Advisor: Dr. Carmelo Interlando,  619-594-7237, GMCS-581

Admissions and Financial Support:
Please see the Overview and Admissions page for information about applying to the program and for information about teaching assistantships.

General Requirement: 
General requirements for unclassified standing, classified standing, and advancement to candidacy are described in the Graduate Bulletin.  Students should file an Official Program soon after the beginning of the final year of study.  An Official Program must be filed prior to taking the last nine units of graduate course work.
1.  Introduction.  The goal of the Mathematics of Communication program is to prepare the students for the communications industry and to support the local communications industry by o ffering workshops, short courses, and consulting services. We plan to become an active research and education center for the mathematics of communication and attract students, visitors, and funding.
The communications industry in San Diego is led by Qualcomm, which is the biggest private employer in San Diego County, Science Applications International Corporation (SAIC), which is an international company with a signi cant local presence, and the U.S. Navy. The ever expanding use of cellular telephones, personal communication devices, and the Internet for electronic commerce will fuel the continued growth in the communications industry. Official Programs are filed with the approval of the Graduate Advisor and the Thesis Advisor.
2.  Faculty. The faculty in the program consists of Drs. Jérôme Gilles, J. Carmelo Interlando, and Michael O’Sullivan.  Jérôme Gilles is a former member of the Centre de Mathématiques et de Leurs Applications (CMLA) at the Ecole Normale Supérieure of Cachan (France). His work entails applied harmonic analysis, wavelets and their geometrical extensions,  functional analysis, application of signal processing in neuroscience (analysis of electroencephalogram signals involved in epilepsy and Parkinson’s disease), image modeling/analysis and restoration, and target detection and identification, area monitoring (intrusion detection).  J. Carmelo Interlando holds a doctorate in mathematics with concentration in cryptology and a doctorate in electrical engineering with concentration in communications. His research interests include algebraic number theory, sphere packings, algebraic coding theory, cryptography, and Boolean function complexity. Michael O’Sullivan’s research interests include algebraic statistics, algebraic geometry codes, decoding algorithms, low- density parity-check codes, ring-linear codes, computational algebraic geometry, algebraic curves and surfaces.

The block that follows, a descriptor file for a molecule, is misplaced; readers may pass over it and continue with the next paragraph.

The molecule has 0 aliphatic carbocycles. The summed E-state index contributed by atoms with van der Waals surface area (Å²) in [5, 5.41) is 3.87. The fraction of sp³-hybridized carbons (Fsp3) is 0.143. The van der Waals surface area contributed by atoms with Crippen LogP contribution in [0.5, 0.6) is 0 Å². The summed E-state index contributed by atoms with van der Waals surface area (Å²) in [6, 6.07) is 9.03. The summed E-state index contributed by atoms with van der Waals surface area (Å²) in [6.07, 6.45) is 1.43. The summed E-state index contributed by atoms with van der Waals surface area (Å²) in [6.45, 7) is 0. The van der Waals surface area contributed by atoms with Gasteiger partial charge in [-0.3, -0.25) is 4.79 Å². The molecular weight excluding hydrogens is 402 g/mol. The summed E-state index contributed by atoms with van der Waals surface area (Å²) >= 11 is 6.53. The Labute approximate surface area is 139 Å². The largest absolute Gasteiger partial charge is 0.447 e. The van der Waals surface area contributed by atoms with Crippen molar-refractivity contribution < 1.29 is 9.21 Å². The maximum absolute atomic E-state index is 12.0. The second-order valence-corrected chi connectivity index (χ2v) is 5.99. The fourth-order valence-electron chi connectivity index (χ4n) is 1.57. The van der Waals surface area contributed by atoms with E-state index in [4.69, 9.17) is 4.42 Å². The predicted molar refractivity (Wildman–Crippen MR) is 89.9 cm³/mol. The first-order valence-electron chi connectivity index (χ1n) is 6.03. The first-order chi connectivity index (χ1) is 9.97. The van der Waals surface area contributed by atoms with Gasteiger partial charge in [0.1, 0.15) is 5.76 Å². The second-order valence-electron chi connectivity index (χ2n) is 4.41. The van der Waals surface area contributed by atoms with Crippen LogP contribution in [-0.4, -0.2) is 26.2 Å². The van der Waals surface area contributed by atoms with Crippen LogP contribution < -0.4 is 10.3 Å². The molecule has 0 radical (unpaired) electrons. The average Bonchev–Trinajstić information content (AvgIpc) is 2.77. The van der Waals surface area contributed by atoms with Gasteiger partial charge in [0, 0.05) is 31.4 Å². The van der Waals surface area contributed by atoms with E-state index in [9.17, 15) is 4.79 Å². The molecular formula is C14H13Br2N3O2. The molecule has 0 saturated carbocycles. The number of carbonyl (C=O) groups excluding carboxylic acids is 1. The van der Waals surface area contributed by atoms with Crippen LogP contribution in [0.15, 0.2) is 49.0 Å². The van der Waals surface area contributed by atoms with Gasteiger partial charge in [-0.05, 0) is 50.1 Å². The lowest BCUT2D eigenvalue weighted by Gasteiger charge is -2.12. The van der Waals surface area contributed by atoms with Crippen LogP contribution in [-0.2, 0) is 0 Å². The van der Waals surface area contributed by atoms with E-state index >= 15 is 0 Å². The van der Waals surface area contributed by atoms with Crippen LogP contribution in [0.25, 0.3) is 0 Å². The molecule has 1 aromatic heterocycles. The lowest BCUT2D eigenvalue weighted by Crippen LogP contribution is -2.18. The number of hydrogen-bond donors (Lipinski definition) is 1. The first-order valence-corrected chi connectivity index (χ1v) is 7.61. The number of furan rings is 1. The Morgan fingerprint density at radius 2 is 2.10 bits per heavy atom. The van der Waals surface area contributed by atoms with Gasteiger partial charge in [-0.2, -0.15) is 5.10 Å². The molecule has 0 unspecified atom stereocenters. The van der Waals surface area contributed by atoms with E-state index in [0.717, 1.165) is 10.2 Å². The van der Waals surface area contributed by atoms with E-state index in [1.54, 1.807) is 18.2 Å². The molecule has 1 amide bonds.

3. Preparation for Admission. Before entering the program, a student must have completed the following upper division courses: one upper division course in abstract algebra (Mathematics 320),  two courses in analysis (to include Mathematics 330), two courses in differential equations (Mathematics 337 and either 531 or 537), one course in programming or numerical analysis (Mathematics 340), one course in linear algebra (Mathematics 524), and one course in statistics (Statistics 350A or 551A). A student with inadequate undergraduate preparation may be accepted conditionally but will be required to complete courses for the removal of the deficiency in the first year of study.

4. Required Coursework.

MATH 525. Algebraic Coding Theory
MATH 620. Groups, Rings, and Fields
MATH 626. Cryptography 
MATH 630. Applied Real Analysis
MATH 668. Applied Fourier Analysis 

One course selected from:  
MATH 621. Advanced Topics in Algebra 
MATH 633. Advanced Topics in Analysis

One course selected from:  
MATH 625. Algebraic Coding Theory 
MATH 667. Mathematical Aspects of Systems Theory

Two additional courses in Mathematics or in a related area, e.g., Electrical Engineering, Statistics, with approval of the program adviser: One must be a 500- or 600-level course, while the other can be an independent research course, e.g., Mathematics 797 or 798.

MATH 799A. Thesis: Students must be registered for this course during the semester in which they will defend their thesis. Before registering for Mathematics 799A, students must submit their specific Program of Study (POS) to Graduate Affairs for their approval. The POS is filed by the Graduate Advisor with the approval of the Thesis Advisor.

5.  Graduation Requirements. A student must complete the required course work satisfactorily and meet University requirements for graduation; consult the Graduale Bulletin for further information. In addition, a thesis is required for this degree program.

6.  Contact Information. For further information, please contact Advisor Dr. Carmelo Interlando 619-594-7237

rev: 01/10/2019